On the other hand, I do feel quite posh and high-class when I say I have a favourite jeweler in Paris. This is Laurent Messmer. You can find his store in the Passage des Panoramas. Many of the pieces, of course, are quite expensive. However, if you look around, you’ll find jewelry at all price points. My favourite pieces by Messmer are these two necklaces. They were both under 50 euros each!
I also love the care they take in packaging each piece. Regardless of whether the item is 40 euros or 4,000, the staff gingerly pack your piece in a Messmer box, wrap it in pretty gold paper, add the information card, tape it closed, and put it in a little bag. I always walk out of his store with a little extra bounce to my step.
The amazing thing about my jewelry collection is that I vividly recall where I purchased each one. Each piece comes with memories and a story – even more so than some of the photos we’ve taken over the years!
I bought these four glass necklaces on a day trip to Venice. It was our first trip together, and the first overseas trip for us both. So I went a little crazy with the shopping! Now I typically only buy one or two pieces of jewelry in each place:
I bought this cartouche necklace in Aswan, Egypt with my name written in hieroglyphics:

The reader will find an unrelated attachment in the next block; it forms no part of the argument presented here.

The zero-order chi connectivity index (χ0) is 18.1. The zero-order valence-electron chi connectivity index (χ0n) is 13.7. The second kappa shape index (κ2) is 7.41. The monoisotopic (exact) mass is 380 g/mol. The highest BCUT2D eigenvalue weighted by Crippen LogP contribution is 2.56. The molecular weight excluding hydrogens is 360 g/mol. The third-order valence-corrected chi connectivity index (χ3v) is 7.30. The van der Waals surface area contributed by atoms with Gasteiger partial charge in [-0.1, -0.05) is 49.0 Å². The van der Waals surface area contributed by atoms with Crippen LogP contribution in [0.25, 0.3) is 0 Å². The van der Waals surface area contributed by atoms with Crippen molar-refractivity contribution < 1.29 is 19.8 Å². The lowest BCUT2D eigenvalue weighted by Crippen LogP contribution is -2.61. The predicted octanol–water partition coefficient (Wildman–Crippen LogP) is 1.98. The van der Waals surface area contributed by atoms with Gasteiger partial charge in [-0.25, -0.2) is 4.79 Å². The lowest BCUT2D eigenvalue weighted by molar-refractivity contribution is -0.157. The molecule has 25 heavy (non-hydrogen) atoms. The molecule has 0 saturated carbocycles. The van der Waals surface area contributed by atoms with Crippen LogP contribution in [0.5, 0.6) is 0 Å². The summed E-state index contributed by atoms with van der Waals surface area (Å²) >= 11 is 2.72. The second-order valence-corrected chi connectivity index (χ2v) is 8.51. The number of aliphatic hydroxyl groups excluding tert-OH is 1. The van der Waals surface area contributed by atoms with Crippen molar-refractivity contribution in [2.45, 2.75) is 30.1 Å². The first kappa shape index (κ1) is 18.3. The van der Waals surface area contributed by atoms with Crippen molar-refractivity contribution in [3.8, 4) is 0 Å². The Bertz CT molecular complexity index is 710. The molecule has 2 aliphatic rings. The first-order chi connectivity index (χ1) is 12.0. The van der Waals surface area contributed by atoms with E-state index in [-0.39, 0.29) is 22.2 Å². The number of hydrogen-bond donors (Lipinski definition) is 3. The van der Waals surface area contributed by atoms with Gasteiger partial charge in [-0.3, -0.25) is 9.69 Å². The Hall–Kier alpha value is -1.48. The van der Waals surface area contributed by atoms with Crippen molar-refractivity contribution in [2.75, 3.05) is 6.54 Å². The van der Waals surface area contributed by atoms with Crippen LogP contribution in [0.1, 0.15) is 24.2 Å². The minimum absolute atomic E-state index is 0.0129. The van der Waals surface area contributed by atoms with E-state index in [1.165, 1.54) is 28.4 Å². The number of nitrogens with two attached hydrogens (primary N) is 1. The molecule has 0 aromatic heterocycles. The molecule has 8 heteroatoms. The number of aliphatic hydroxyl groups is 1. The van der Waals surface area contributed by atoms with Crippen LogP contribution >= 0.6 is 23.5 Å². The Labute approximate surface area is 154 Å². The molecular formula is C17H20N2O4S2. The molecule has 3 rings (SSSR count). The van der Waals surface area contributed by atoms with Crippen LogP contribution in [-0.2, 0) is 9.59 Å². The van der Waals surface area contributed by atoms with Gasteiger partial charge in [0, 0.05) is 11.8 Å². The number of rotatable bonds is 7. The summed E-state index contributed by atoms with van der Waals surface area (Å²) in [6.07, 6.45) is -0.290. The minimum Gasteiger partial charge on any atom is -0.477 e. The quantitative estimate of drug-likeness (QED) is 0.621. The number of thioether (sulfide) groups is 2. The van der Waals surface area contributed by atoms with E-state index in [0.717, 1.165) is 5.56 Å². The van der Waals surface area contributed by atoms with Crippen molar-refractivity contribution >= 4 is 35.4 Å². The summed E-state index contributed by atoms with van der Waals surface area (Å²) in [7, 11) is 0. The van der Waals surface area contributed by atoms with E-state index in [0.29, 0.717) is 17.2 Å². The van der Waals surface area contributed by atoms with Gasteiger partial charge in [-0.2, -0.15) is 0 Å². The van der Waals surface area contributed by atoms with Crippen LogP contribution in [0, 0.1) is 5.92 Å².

And I bought these stones loose from a jeweler in Swakopmund. I set them myself when we came home.
This is my newest piece, which I bought in the gift shop of the Hermitage Museum in Amsterdam. They had an exhibit on royal jewelry from the Russian court in St. Petersburg on display. This is a Napoleon bee. Legend has it that when Napoleon moved into the Royal Palace at Tuileries, he didn’t want to spend money to redecorate. But he couldn’t keep the draperies, embroidered with the French royal fleur-de-lis, hanging in the palace windows. So, he turned the drapes upside down. The inverted fleur-de-lis looked like a bee, so Napoleon adopted the bee as his emblem.
Is there any better travel souvenir to bring home from a great trip besides a cookbook? This is a souvenir I was purchasing even in my teenage years traveling through the United States with my parents. There’s no better way to relive the memories from a trip than to cook up a regional favourite. Cookbooks can also be a challenge to find, especially if a city or country doesn’t really have a distinctive cuisine.
(Note the “Home Cheese Making” book. I found that one in a second-hand bookshop on a road trip to Kelowna. And I bought the book on fermenting at a KMart in Newcastle, Australia. They don’t only have to be cook books – anything food related will do!)